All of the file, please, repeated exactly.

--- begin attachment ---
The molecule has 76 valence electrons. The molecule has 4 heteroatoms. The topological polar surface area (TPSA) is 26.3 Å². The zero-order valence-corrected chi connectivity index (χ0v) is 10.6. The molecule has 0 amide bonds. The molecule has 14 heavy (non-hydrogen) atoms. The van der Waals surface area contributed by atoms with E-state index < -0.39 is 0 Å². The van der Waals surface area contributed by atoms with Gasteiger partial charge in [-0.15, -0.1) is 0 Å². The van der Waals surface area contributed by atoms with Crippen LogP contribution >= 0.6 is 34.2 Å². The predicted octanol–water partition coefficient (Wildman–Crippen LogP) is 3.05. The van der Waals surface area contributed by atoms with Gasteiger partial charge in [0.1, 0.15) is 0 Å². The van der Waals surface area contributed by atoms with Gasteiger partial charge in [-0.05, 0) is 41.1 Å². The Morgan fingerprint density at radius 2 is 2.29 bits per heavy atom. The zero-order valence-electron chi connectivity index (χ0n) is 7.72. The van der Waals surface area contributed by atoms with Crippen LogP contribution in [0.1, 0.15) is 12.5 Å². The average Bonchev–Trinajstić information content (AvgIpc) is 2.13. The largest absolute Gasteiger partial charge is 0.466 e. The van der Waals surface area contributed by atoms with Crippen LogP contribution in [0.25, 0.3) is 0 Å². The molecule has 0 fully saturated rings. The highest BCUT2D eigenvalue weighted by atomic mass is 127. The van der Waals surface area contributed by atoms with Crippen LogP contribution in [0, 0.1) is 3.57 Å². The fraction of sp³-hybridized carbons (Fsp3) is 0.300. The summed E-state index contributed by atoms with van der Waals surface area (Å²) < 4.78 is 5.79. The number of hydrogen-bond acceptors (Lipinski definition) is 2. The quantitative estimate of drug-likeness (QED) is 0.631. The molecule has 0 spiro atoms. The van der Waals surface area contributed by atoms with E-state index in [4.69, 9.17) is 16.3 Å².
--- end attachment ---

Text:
The molecule has 76 valence electrons. The molecule has 4 heteroatoms. The topological polar surface area (TPSA) is 26.3 Å². The zero-order valence-corrected chi connectivity index (χ0v) is 10.6. The molecule has 0 amide bonds. The molecule has 14 heavy (non-hydrogen) atoms. The van der Waals surface area contributed by atoms with E-state index < -0.39 is 0 Å². The van der Waals surface area contributed by atoms with Gasteiger partial charge in [-0.15, -0.1) is 0 Å². The van der Waals surface area contributed by atoms with Crippen LogP contribution >= 0.6 is 34.2 Å². The predicted octanol–water partition coefficient (Wildman–Crippen LogP) is 3.05. The van der Waals surface area contributed by atoms with Gasteiger partial charge in [0.1, 0.15) is 0 Å². The van der Waals surface area contributed by atoms with Gasteiger partial charge in [-0.05, 0) is 41.1 Å². The Morgan fingerprint density at radius 2 is 2.29 bits per heavy atom. The zero-order valence-electron chi connectivity index (χ0n) is 7.72. The van der Waals surface area contributed by atoms with Crippen LogP contribution in [0.1, 0.15) is 12.5 Å². The average Bonchev–Trinajstić information content (AvgIpc) is 2.13. The largest absolute Gasteiger partial charge is 0.466 e. The van der Waals surface area contributed by atoms with Crippen LogP contribution in [0.25, 0.3) is 0 Å². The molecule has 0 fully saturated rings. The highest BCUT2D eigenvalue weighted by atomic mass is 127. The van der Waals surface area contributed by atoms with Crippen LogP contribution in [0, 0.1) is 3.57 Å². The fraction of sp³-hybridized carbons (Fsp3) is 0.300. The summed E-state index contributed by atoms with van der Waals surface area (Å²) < 4.78 is 5.79. The number of hydrogen-bond acceptors (Lipinski definition) is 2. The quantitative estimate of drug-likeness (QED) is 0.631. The molecule has 0 spiro atoms. The van der Waals surface area contributed by atoms with E-state index in [4.69, 9.17) is 16.3 Å².